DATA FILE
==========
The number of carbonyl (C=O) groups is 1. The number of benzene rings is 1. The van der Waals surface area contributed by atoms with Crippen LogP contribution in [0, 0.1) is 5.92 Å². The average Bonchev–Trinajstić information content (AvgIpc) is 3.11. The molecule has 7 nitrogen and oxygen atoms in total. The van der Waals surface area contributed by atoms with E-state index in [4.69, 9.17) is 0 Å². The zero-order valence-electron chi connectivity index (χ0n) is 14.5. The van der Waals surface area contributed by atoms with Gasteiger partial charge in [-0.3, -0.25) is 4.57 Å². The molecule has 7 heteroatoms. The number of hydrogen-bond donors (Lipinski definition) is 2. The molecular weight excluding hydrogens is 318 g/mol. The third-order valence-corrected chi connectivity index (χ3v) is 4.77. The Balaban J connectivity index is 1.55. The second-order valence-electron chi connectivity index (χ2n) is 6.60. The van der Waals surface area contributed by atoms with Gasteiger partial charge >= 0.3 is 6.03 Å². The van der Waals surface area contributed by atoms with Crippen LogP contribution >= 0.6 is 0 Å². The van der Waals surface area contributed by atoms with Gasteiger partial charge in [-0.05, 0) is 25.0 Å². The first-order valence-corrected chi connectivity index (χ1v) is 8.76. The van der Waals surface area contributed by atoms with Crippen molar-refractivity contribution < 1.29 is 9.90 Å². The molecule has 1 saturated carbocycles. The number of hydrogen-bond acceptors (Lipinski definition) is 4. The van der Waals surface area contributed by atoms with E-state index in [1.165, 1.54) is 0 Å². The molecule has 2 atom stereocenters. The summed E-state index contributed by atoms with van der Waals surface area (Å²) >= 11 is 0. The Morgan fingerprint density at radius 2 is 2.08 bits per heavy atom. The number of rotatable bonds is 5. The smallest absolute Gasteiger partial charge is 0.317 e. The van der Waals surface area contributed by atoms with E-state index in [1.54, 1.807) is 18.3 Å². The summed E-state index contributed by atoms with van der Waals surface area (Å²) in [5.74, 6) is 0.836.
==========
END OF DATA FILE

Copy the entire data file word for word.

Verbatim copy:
The number of carbonyl (C=O) groups is 1. The number of benzene rings is 1. The van der Waals surface area contributed by atoms with Crippen LogP contribution in [0, 0.1) is 5.92 Å². The average Bonchev–Trinajstić information content (AvgIpc) is 3.11. The molecule has 7 nitrogen and oxygen atoms in total. The van der Waals surface area contributed by atoms with E-state index in [4.69, 9.17) is 0 Å². The zero-order valence-electron chi connectivity index (χ0n) is 14.5. The van der Waals surface area contributed by atoms with Gasteiger partial charge in [-0.3, -0.25) is 4.57 Å². The molecule has 7 heteroatoms. The number of hydrogen-bond donors (Lipinski definition) is 2. The molecular weight excluding hydrogens is 318 g/mol. The third-order valence-corrected chi connectivity index (χ3v) is 4.77. The Balaban J connectivity index is 1.55. The second-order valence-electron chi connectivity index (χ2n) is 6.60. The van der Waals surface area contributed by atoms with Gasteiger partial charge >= 0.3 is 6.03 Å². The van der Waals surface area contributed by atoms with Crippen LogP contribution >= 0.6 is 0 Å². The van der Waals surface area contributed by atoms with Gasteiger partial charge in [-0.05, 0) is 25.0 Å². The first-order valence-corrected chi connectivity index (χ1v) is 8.76. The van der Waals surface area contributed by atoms with Crippen molar-refractivity contribution < 1.29 is 9.90 Å². The molecule has 1 saturated carbocycles. The number of hydrogen-bond acceptors (Lipinski definition) is 4. The van der Waals surface area contributed by atoms with E-state index in [1.165, 1.54) is 0 Å². The molecule has 2 atom stereocenters. The summed E-state index contributed by atoms with van der Waals surface area (Å²) >= 11 is 0. The Morgan fingerprint density at radius 2 is 2.08 bits per heavy atom. The number of rotatable bonds is 5. The smallest absolute Gasteiger partial charge is 0.317 e. The van der Waals surface area contributed by atoms with E-state index in [1.54, 1.807) is 18.3 Å². The summed E-state index contributed by atoms with van der Waals surface area (Å²) in [5.74, 6) is 0.836.